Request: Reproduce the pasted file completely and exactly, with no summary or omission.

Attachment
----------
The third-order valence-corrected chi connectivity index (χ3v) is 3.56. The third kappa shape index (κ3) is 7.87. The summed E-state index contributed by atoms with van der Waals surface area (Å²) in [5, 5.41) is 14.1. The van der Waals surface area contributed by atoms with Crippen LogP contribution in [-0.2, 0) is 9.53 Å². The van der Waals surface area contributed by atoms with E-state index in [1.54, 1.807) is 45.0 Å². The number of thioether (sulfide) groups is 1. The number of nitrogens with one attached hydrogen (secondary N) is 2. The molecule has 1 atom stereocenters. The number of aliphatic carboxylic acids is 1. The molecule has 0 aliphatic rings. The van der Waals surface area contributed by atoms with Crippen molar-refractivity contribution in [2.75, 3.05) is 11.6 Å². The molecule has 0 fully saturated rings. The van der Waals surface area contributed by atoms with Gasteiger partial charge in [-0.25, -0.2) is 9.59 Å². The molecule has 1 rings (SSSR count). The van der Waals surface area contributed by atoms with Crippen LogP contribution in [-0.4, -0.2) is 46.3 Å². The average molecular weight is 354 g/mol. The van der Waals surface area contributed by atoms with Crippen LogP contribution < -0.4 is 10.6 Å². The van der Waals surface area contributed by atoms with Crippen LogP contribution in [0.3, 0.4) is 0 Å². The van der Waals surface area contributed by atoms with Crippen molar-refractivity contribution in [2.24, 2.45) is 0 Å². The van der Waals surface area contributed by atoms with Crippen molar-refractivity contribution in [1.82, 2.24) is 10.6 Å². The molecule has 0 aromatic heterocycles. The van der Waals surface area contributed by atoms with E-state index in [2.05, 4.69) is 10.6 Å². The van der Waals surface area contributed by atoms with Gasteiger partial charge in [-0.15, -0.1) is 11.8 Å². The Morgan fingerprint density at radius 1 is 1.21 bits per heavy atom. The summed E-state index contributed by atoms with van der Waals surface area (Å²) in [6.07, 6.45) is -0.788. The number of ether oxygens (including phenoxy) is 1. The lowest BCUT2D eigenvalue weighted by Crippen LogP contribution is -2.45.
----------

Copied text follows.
The third-order valence-corrected chi connectivity index (χ3v) is 3.56. The third kappa shape index (κ3) is 7.87. The summed E-state index contributed by atoms with van der Waals surface area (Å²) in [5, 5.41) is 14.1. The van der Waals surface area contributed by atoms with Crippen LogP contribution in [-0.2, 0) is 9.53 Å². The van der Waals surface area contributed by atoms with E-state index in [1.54, 1.807) is 45.0 Å². The number of thioether (sulfide) groups is 1. The number of nitrogens with one attached hydrogen (secondary N) is 2. The molecule has 1 atom stereocenters. The number of aliphatic carboxylic acids is 1. The molecule has 0 aliphatic rings. The van der Waals surface area contributed by atoms with Crippen molar-refractivity contribution in [2.75, 3.05) is 11.6 Å². The molecule has 0 fully saturated rings. The van der Waals surface area contributed by atoms with Gasteiger partial charge in [-0.25, -0.2) is 9.59 Å². The molecule has 1 rings (SSSR count). The van der Waals surface area contributed by atoms with Crippen LogP contribution in [-0.4, -0.2) is 46.3 Å². The average molecular weight is 354 g/mol. The van der Waals surface area contributed by atoms with Crippen LogP contribution < -0.4 is 10.6 Å². The van der Waals surface area contributed by atoms with Crippen LogP contribution in [0.3, 0.4) is 0 Å². The van der Waals surface area contributed by atoms with Crippen molar-refractivity contribution in [2.24, 2.45) is 0 Å². The van der Waals surface area contributed by atoms with Crippen molar-refractivity contribution in [1.82, 2.24) is 10.6 Å². The molecule has 0 aromatic heterocycles. The van der Waals surface area contributed by atoms with E-state index in [2.05, 4.69) is 10.6 Å². The van der Waals surface area contributed by atoms with Gasteiger partial charge in [-0.15, -0.1) is 11.8 Å². The Morgan fingerprint density at radius 1 is 1.21 bits per heavy atom. The summed E-state index contributed by atoms with van der Waals surface area (Å²) in [6.07, 6.45) is -0.788. The number of ether oxygens (including phenoxy) is 1. The lowest BCUT2D eigenvalue weighted by Crippen LogP contribution is -2.45.